In the mind’s eye, disturbing or pleasant images can’t hold a candle to the erotic, says a recent study out of the Washington University School of Medicine. One of the first functions the brain performs with an image is classifying the picture into one of two categories: “hot” or “not.”
While the study’s finding that we’re wired to recognize sex will come as no surprise to anyone affiliated with the multi-billion dollar pornography industry, its subject pool may throw convention for a loop: All 264 subjects were women.
The report, published online in the journal Brain Research, indicates that a person’s brain determines whether or not an image is erotic long before the viewer is even aware they are seeing the picture. The study’s researchers also discovered that sexy shots induce a uniquely powerful reaction in the brain.
“Reproduction is, obviously, biologically, a very significant function. It is essential for survival,” said Washington University psychiatry professor Andrey Anokhin, the study’s lead author. “Therefore we can speculate that there may be some specialized neural circuits that process signals that relate to reproduction.”
Anokhin and his colleagues showed a series of images varying in content and emotional significance to their female subjects while their brain activity was being monitored.
The subjects’ brains reacted 20% faster to erotic images than to all other pictures.
While the researchers could not determine precisely where in the brain the erotica-specific signal originated, Anokhin said it came from somewhere in the frontal area, which contains structures responsible for processing visual images related to tasks or emotions.
Anokhin added that his team’s results show the brain discriminates pictures based on overall scene content, not on any specific physical feature.
“There were humans in other scenes—also interacting humans and also half-naked humans—and still those images did not produce that effect,” he said. “It’s only the images that had an erotic content.”
When the researchers tested 18 men, Anokhin said, they found the guys’ immediate neural response was no greater than that of the female sample.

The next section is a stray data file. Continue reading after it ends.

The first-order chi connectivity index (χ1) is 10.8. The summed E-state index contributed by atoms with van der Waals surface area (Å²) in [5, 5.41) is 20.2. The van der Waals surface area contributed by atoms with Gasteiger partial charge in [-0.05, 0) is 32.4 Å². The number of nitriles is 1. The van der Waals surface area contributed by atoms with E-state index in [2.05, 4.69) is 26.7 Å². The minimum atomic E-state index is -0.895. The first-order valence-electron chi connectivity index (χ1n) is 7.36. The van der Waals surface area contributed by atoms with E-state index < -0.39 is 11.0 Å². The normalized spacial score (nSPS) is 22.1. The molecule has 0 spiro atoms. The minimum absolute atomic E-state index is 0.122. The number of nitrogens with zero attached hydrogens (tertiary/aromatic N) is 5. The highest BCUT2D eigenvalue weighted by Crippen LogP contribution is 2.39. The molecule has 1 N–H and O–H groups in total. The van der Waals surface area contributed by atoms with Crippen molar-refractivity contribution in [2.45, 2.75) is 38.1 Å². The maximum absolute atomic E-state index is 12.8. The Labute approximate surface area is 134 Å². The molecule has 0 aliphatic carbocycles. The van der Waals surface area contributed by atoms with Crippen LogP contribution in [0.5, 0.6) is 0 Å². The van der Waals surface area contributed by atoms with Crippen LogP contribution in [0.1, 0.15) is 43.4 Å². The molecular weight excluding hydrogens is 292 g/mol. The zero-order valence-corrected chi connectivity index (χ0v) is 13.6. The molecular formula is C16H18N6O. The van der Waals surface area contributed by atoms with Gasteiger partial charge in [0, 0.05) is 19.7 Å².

Studies on subjective experience (and countless personal testimonials) conclude that men are more “visual” than women— that they become more aroused when they look at sexy pictures. Several studies of brain activity also show greater neural response in men when they watch erotic films.
While Anokhin said his results are interesting because they don’t seem to support our notions of how the sexes differ, authors of earlier studies said the new work is perfectly compatible with older findings.
“The dissimilarities that we found—using erotic film excerpts instead of static images—were related mostly to a deep brain structure (the hypothalamus) with patterns of brain activation being otherwise virtually identical between genders,” said an e-mail from McGill psychiatrist Sherif Karama, the lead author of a 2002 paper on brain activation during erotic film watching.
Emory psychology professor Stephan Hamann authored a study on how the sexes differ with respect to brain response to visual sexual stimuli and found that men experience more activity in an area linked to arousal. Hamann said that while the immediacy of the response observed in Anohkin’s study is interesting, the brain activity recorded might be completely unrelated to arousal.
“I don’t think that the data necessarily show anything other than the fact that the brains of men and women can differentiate between erotic stimuli and non-erotic stimuli really pretty quickly,” Hamann said. “It doesn’t necessarily mean that anything going on in the brain is actually now linked to arousal at that early stage.”
“I’d be willing to guess, though,” he continued, “that there might be some other areas having to do with emotion that might be related to this.”
Originally published July 12, 2006